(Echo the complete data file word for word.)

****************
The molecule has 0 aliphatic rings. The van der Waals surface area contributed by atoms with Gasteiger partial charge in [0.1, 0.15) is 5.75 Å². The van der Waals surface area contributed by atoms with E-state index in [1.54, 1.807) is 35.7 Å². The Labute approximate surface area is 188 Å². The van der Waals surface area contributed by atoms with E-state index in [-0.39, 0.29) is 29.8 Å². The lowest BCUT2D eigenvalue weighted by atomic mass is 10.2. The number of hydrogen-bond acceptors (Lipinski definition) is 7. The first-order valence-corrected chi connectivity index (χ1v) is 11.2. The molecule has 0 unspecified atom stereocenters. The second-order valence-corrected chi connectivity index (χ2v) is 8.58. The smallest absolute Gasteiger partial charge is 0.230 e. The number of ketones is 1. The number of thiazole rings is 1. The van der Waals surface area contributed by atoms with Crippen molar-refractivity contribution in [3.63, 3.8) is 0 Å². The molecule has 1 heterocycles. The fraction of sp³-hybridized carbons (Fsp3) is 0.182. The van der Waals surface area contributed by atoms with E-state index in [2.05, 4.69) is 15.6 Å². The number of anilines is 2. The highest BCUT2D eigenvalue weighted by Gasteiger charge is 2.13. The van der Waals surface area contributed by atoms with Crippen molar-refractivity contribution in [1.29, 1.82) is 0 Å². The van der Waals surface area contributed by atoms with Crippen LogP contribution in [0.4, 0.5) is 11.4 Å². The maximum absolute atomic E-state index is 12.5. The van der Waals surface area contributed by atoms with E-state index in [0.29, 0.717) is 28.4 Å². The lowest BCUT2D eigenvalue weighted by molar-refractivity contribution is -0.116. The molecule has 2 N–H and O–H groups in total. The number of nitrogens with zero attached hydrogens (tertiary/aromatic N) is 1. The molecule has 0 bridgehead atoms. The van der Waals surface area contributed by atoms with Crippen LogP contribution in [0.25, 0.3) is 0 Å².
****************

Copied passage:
The molecule has 0 aliphatic rings. The van der Waals surface area contributed by atoms with Gasteiger partial charge in [0.1, 0.15) is 5.75 Å². The van der Waals surface area contributed by atoms with E-state index in [1.54, 1.807) is 35.7 Å². The Labute approximate surface area is 188 Å². The van der Waals surface area contributed by atoms with E-state index in [-0.39, 0.29) is 29.8 Å². The lowest BCUT2D eigenvalue weighted by atomic mass is 10.2. The number of hydrogen-bond acceptors (Lipinski definition) is 7. The first-order valence-corrected chi connectivity index (χ1v) is 11.2. The molecule has 0 unspecified atom stereocenters. The second-order valence-corrected chi connectivity index (χ2v) is 8.58. The smallest absolute Gasteiger partial charge is 0.230 e. The number of ketones is 1. The number of thiazole rings is 1. The van der Waals surface area contributed by atoms with Crippen molar-refractivity contribution in [3.63, 3.8) is 0 Å². The molecule has 1 heterocycles. The fraction of sp³-hybridized carbons (Fsp3) is 0.182. The van der Waals surface area contributed by atoms with E-state index in [2.05, 4.69) is 15.6 Å². The number of anilines is 2. The highest BCUT2D eigenvalue weighted by Gasteiger charge is 2.13. The van der Waals surface area contributed by atoms with Crippen molar-refractivity contribution in [1.29, 1.82) is 0 Å². The van der Waals surface area contributed by atoms with Crippen LogP contribution in [0.4, 0.5) is 11.4 Å². The maximum absolute atomic E-state index is 12.5. The van der Waals surface area contributed by atoms with E-state index in [0.29, 0.717) is 28.4 Å². The lowest BCUT2D eigenvalue weighted by molar-refractivity contribution is -0.116. The molecule has 2 N–H and O–H groups in total. The number of nitrogens with zero attached hydrogens (tertiary/aromatic N) is 1. The molecule has 0 bridgehead atoms. The van der Waals surface area contributed by atoms with Crippen LogP contribution in [0.25, 0.3) is 0 Å².